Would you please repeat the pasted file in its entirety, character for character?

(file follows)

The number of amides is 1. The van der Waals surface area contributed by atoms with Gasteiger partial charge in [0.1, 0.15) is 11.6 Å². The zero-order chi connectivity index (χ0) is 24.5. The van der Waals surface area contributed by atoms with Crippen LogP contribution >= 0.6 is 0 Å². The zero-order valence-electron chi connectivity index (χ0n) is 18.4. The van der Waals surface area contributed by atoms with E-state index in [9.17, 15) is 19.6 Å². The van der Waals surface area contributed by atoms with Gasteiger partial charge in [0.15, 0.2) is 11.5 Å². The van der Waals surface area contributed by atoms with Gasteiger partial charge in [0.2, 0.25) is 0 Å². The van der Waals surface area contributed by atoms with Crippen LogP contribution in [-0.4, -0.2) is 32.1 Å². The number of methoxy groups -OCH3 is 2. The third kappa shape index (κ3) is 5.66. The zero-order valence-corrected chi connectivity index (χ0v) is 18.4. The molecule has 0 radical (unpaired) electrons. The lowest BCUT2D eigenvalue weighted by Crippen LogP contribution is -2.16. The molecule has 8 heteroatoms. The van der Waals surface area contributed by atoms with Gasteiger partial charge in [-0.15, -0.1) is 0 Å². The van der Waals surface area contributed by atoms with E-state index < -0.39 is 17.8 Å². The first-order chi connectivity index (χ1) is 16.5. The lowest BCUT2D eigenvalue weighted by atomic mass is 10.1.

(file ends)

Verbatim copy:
The number of amides is 1. The van der Waals surface area contributed by atoms with Gasteiger partial charge in [0.1, 0.15) is 11.6 Å². The zero-order chi connectivity index (χ0) is 24.5. The van der Waals surface area contributed by atoms with Crippen LogP contribution >= 0.6 is 0 Å². The zero-order valence-electron chi connectivity index (χ0n) is 18.4. The van der Waals surface area contributed by atoms with E-state index in [9.17, 15) is 19.6 Å². The van der Waals surface area contributed by atoms with Gasteiger partial charge in [0.15, 0.2) is 11.5 Å². The van der Waals surface area contributed by atoms with Gasteiger partial charge in [0.2, 0.25) is 0 Å². The van der Waals surface area contributed by atoms with Crippen LogP contribution in [-0.4, -0.2) is 32.1 Å². The number of methoxy groups -OCH3 is 2. The third kappa shape index (κ3) is 5.66. The zero-order valence-corrected chi connectivity index (χ0v) is 18.4. The molecule has 0 radical (unpaired) electrons. The lowest BCUT2D eigenvalue weighted by Crippen LogP contribution is -2.16. The molecule has 8 heteroatoms. The van der Waals surface area contributed by atoms with Gasteiger partial charge in [-0.15, -0.1) is 0 Å². The van der Waals surface area contributed by atoms with E-state index < -0.39 is 17.8 Å². The first-order chi connectivity index (χ1) is 16.5. The lowest BCUT2D eigenvalue weighted by atomic mass is 10.1.